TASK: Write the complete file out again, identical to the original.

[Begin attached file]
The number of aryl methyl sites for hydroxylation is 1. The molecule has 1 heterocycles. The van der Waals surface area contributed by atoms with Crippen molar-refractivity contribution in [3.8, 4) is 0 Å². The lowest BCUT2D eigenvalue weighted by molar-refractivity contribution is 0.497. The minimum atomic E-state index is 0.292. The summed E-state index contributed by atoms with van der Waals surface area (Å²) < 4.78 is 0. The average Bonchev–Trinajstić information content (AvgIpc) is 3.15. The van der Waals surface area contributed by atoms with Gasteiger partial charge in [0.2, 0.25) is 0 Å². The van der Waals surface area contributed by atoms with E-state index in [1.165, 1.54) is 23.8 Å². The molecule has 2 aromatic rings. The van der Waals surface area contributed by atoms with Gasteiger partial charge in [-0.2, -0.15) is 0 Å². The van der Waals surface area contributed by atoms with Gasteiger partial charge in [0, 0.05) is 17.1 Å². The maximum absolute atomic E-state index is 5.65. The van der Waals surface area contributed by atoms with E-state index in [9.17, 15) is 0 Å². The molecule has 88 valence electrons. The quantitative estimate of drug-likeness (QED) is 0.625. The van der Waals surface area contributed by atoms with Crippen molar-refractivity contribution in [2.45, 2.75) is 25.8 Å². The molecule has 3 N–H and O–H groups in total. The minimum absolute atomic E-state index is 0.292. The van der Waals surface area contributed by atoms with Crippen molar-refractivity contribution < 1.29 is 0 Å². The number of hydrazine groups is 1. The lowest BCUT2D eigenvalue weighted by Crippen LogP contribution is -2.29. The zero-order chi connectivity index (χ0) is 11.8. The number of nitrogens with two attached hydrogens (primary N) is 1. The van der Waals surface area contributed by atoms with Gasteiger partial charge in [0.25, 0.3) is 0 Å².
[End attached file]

The number of aryl methyl sites for hydroxylation is 1. The molecule has 1 heterocycles. The van der Waals surface area contributed by atoms with Crippen molar-refractivity contribution in [3.8, 4) is 0 Å². The lowest BCUT2D eigenvalue weighted by molar-refractivity contribution is 0.497. The minimum atomic E-state index is 0.292. The summed E-state index contributed by atoms with van der Waals surface area (Å²) < 4.78 is 0. The average Bonchev–Trinajstić information content (AvgIpc) is 3.15. The van der Waals surface area contributed by atoms with Gasteiger partial charge in [0.2, 0.25) is 0 Å². The van der Waals surface area contributed by atoms with E-state index in [1.165, 1.54) is 23.8 Å². The molecule has 2 aromatic rings. The van der Waals surface area contributed by atoms with Gasteiger partial charge in [-0.2, -0.15) is 0 Å². The van der Waals surface area contributed by atoms with Gasteiger partial charge in [0, 0.05) is 17.1 Å². The maximum absolute atomic E-state index is 5.65. The van der Waals surface area contributed by atoms with E-state index in [9.17, 15) is 0 Å². The molecule has 88 valence electrons. The quantitative estimate of drug-likeness (QED) is 0.625. The van der Waals surface area contributed by atoms with Crippen molar-refractivity contribution in [2.45, 2.75) is 25.8 Å². The molecule has 3 N–H and O–H groups in total. The minimum absolute atomic E-state index is 0.292. The van der Waals surface area contributed by atoms with Crippen molar-refractivity contribution < 1.29 is 0 Å². The number of hydrazine groups is 1. The lowest BCUT2D eigenvalue weighted by Crippen LogP contribution is -2.29. The zero-order chi connectivity index (χ0) is 11.8. The number of nitrogens with two attached hydrogens (primary N) is 1. The van der Waals surface area contributed by atoms with Gasteiger partial charge in [0.25, 0.3) is 0 Å².